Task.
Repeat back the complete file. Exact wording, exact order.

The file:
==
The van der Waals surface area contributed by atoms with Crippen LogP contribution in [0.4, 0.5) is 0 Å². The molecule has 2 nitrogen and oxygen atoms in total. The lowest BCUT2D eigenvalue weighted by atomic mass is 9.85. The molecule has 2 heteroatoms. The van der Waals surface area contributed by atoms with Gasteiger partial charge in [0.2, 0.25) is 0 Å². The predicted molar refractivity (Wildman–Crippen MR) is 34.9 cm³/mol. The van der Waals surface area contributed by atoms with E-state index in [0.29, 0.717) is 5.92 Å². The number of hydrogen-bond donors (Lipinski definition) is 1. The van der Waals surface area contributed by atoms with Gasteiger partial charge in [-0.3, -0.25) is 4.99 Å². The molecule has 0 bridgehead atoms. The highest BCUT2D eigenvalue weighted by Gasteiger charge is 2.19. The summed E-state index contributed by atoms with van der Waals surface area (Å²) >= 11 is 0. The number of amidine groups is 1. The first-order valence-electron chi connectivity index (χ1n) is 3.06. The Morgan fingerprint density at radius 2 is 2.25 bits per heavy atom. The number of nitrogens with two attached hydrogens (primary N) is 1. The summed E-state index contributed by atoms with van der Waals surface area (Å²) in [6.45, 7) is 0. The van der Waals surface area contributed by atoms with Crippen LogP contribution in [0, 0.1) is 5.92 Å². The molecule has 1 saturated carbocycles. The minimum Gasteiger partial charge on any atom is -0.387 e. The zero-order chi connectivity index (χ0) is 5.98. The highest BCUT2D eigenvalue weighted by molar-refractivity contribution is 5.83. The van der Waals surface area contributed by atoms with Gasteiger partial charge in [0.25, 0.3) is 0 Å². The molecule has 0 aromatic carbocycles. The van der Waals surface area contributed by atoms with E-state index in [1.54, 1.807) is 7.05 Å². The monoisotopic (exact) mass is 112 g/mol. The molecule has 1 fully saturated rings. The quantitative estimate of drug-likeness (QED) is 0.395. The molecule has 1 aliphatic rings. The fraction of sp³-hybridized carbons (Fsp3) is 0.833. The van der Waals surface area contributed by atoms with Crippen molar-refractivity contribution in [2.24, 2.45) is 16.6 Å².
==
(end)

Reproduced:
The van der Waals surface area contributed by atoms with Crippen LogP contribution in [0.4, 0.5) is 0 Å². The molecule has 2 nitrogen and oxygen atoms in total. The lowest BCUT2D eigenvalue weighted by atomic mass is 9.85. The molecule has 2 heteroatoms. The van der Waals surface area contributed by atoms with Gasteiger partial charge in [0.2, 0.25) is 0 Å². The predicted molar refractivity (Wildman–Crippen MR) is 34.9 cm³/mol. The van der Waals surface area contributed by atoms with E-state index in [0.29, 0.717) is 5.92 Å². The number of hydrogen-bond donors (Lipinski definition) is 1. The van der Waals surface area contributed by atoms with Gasteiger partial charge in [-0.3, -0.25) is 4.99 Å². The molecule has 0 bridgehead atoms. The highest BCUT2D eigenvalue weighted by Gasteiger charge is 2.19. The summed E-state index contributed by atoms with van der Waals surface area (Å²) >= 11 is 0. The number of amidine groups is 1. The first-order valence-electron chi connectivity index (χ1n) is 3.06. The Morgan fingerprint density at radius 2 is 2.25 bits per heavy atom. The number of nitrogens with two attached hydrogens (primary N) is 1. The summed E-state index contributed by atoms with van der Waals surface area (Å²) in [6.45, 7) is 0. The van der Waals surface area contributed by atoms with Crippen LogP contribution in [0, 0.1) is 5.92 Å². The molecule has 1 saturated carbocycles. The minimum Gasteiger partial charge on any atom is -0.387 e. The zero-order chi connectivity index (χ0) is 5.98. The highest BCUT2D eigenvalue weighted by molar-refractivity contribution is 5.83. The van der Waals surface area contributed by atoms with Gasteiger partial charge in [0.25, 0.3) is 0 Å². The molecule has 0 aromatic carbocycles. The van der Waals surface area contributed by atoms with E-state index in [1.54, 1.807) is 7.05 Å². The monoisotopic (exact) mass is 112 g/mol. The molecule has 1 fully saturated rings. The quantitative estimate of drug-likeness (QED) is 0.395. The molecule has 1 aliphatic rings. The fraction of sp³-hybridized carbons (Fsp3) is 0.833. The van der Waals surface area contributed by atoms with Crippen molar-refractivity contribution in [2.24, 2.45) is 16.6 Å².